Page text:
This turn of events desperately begs the question: How did a king, who for most of his reign had one the highest approval ratings of any monarch in Europe, fall so spectacularly from grace? Many among His Majesty’s inner circle are rumored to believe that his problems began when he made an enemy out of the journalist who shortly became his daughter-in-law. Born Letizia Ortiz Rocasolano, she grew up in a middle class, multi-ethnic, secular family. By the time she met and began dating Prince Felipe, she was a popular news anchor with a master’s degree in journalism. She was also a divorcée. Despite her brief marriage having taken place civilly, and therefore considered non existent according to the cannon laws of the Catholic Church, Juan Carlos l nonetheless objected to his son’s prospective fiancée on religious and social grounds. In essence, he didn’t think Letizia was good enough to become Spain’s future queen, and didn’t keep his opinion a secret. He may also have gotten wind of the rumor, since published in an unauthorized memoir by her cousin, David Rocasolano, that the former Ms. Ortiz had undergone an abortion, which were mostly illegal in Spain at the time, in 2002; about a year before she met Prince Felipe. According to Bob Colacello’s article , King and Controversy, which concerned Juan Carlos’ now soon to be former travails and appeared in the October, 2013 issue of Vanity Fair, the heir to Spain’s throne had to blackmail his father into allowing him to marry the woman of his choice. According to an unnamed royal source, when Prince Felipe approached his his father in 2004 with his intention to marry Letizia, Juan Carlos balked and informed him that he should wait a year to insure that Letizia was the right prospective bride for him. This source claims that the Prince of Asturias then immediately presented his father with a letter stating that he would abdicate his succession rights unless he was allowed to marry Ms. Ortiz forthwith. After consulting with his long estranged wife, Queen Sofia, who advised him that it was within the best interests of the Monarchy to allow the marriage to proceed, the King relented and Felipe and Letizia’s “fairytale” wedding took place shortly afterward.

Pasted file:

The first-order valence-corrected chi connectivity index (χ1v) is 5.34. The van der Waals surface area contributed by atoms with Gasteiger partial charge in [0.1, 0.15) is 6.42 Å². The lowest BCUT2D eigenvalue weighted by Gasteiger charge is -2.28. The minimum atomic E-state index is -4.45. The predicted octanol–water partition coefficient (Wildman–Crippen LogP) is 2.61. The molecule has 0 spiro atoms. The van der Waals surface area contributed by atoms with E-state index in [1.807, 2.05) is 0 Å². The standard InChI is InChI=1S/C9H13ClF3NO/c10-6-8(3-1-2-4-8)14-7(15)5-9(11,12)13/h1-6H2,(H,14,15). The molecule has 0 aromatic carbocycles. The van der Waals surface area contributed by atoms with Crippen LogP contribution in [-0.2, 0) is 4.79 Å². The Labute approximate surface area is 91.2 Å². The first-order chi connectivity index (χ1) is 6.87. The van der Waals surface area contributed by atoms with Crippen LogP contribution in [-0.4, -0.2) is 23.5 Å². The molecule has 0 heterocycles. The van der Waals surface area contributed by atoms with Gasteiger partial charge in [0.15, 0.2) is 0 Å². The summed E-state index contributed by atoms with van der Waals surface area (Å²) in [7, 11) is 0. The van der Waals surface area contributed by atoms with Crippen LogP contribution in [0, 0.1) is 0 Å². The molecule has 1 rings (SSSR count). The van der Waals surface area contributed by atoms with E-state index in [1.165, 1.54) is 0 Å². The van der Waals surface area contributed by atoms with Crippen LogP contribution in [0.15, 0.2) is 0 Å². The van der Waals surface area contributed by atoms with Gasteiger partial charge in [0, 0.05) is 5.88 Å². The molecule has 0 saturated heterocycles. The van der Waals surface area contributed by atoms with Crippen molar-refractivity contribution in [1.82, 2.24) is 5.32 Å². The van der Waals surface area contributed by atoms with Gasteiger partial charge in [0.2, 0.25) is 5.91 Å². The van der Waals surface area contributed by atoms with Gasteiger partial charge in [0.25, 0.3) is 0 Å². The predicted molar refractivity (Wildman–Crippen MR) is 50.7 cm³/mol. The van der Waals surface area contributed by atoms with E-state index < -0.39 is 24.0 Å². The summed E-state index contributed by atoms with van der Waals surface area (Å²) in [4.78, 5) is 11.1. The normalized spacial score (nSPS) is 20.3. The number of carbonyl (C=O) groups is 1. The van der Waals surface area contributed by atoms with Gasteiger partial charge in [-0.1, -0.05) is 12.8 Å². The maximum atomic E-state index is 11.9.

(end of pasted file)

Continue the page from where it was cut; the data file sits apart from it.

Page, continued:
A note should be interjected here concerning Queen Sofia’s relationship with her daughter-in-law, for it’s yet one more example of the marked contrast between the characters of Spain’s soon to be former King and Queen. Aside from Prince Felipe, Her Majesty is undoubtedly Princess Letizia’s greatest ally within the Royal Family. As late as last Tuesday, when Queen Sofia was in New York to receive a humanitarian award from the Vatican, she released a press statement in complete support of her husband’s decision, while also stating her faith and confidence in her son and especially her daughter-in-law. It’s now an open secret that Sofia’s desire to see her son enthroned during Juan Carlos’ lifetime has only been matched by her all consuming hatred for a husband who, according to a recent article concerning his private life published in The Daily Telegraph, has cheated on her with at least 1,500 women. It’s also rumored that many of Letizia’s machinations have taken place under the watchful and approving eye of her formidable mother-in-law.
Since joining Spain’s Royal Family, the Princess of Asturias’ general popularity with the Spanish people has grown in stark contrast to her lack of popular support within the Royal Court. Aside from taking an instant disliking to her because of her background, she’s been accused of being an overly ambitious, nouveau riche, and desperately insecure upstart determined to prove that she’s smarter, better educated, more elegant, more glamorous, and more politically astute than virtually anyone else in the the House of Bourbon. Like the late Diana, Princess of Wales before her, she’s also been accused by her detractors of being an emotionally unstable anorexic. In all fairness, Her Royal Highness has given some cause through her behavior to justify such rancor toward her. She’s notorious for demanding that her husband arrive to official engagements before her, as if to give the impression that she’s the most important VIP attending the event. There’s also the incident of Felipe and Letizia’s first television interview at the time of their engagement announcement in which Felipe was interrupted by his better half and informed that she was capable of answering her own questions when he attempted to answer a question that was apparently directed toward his wife. Through it all, the Prince of Asturias has remained slavishly in love and devoted to his wife. Temperamentally shy, unimaginative, and completely lacking in his father’s charisma, Prince Felipe has nonetheless maintained a certain popularity with the Spanish public. The fact that he’s a devoted husband and father of two small daughters, the eldest of which will presumably one day become Spain’s first queen regnant since Isabella ll more than a hundred and fifty years ago, has played no small role in this. He certainly hasn’t in any way been associated with, or tainted by, the financial scandal that has engulfed his brother-in-law, Inaki Urdanguran. This leads the author to the most damning allegation that’s been made against Princess Letizia by her enemies.